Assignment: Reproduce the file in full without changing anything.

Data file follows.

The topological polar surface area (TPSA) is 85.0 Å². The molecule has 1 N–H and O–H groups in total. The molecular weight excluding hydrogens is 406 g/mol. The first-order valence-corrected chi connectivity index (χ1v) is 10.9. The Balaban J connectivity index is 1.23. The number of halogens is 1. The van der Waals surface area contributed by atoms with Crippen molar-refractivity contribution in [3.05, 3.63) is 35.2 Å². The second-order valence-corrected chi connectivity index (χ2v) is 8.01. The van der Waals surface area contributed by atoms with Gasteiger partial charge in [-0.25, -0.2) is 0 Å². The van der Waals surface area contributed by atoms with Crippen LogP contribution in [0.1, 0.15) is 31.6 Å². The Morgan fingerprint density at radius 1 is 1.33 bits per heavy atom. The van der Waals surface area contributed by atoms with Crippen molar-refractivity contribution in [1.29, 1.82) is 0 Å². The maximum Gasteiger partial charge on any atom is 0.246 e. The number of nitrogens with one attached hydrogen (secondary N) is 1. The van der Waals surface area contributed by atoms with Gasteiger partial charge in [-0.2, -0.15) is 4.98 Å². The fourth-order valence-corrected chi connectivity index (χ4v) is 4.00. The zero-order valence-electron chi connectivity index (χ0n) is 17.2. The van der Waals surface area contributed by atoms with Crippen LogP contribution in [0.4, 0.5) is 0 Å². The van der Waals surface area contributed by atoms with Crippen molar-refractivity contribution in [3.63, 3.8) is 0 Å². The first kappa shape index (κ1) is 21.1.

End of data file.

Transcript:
The topological polar surface area (TPSA) is 85.0 Å². The molecule has 1 N–H and O–H groups in total. The molecular weight excluding hydrogens is 406 g/mol. The first-order valence-corrected chi connectivity index (χ1v) is 10.9. The Balaban J connectivity index is 1.23. The number of halogens is 1. The van der Waals surface area contributed by atoms with Crippen molar-refractivity contribution in [3.05, 3.63) is 35.2 Å². The second-order valence-corrected chi connectivity index (χ2v) is 8.01. The van der Waals surface area contributed by atoms with Gasteiger partial charge in [-0.25, -0.2) is 0 Å². The van der Waals surface area contributed by atoms with Crippen LogP contribution in [0.1, 0.15) is 31.6 Å². The Morgan fingerprint density at radius 1 is 1.33 bits per heavy atom. The van der Waals surface area contributed by atoms with Crippen molar-refractivity contribution in [1.29, 1.82) is 0 Å². The maximum Gasteiger partial charge on any atom is 0.246 e. The number of nitrogens with one attached hydrogen (secondary N) is 1. The van der Waals surface area contributed by atoms with Gasteiger partial charge in [-0.2, -0.15) is 4.98 Å². The fourth-order valence-corrected chi connectivity index (χ4v) is 4.00. The zero-order valence-electron chi connectivity index (χ0n) is 17.2. The van der Waals surface area contributed by atoms with Crippen LogP contribution in [0.4, 0.5) is 0 Å². The van der Waals surface area contributed by atoms with Crippen molar-refractivity contribution in [3.63, 3.8) is 0 Å². The first kappa shape index (κ1) is 21.1.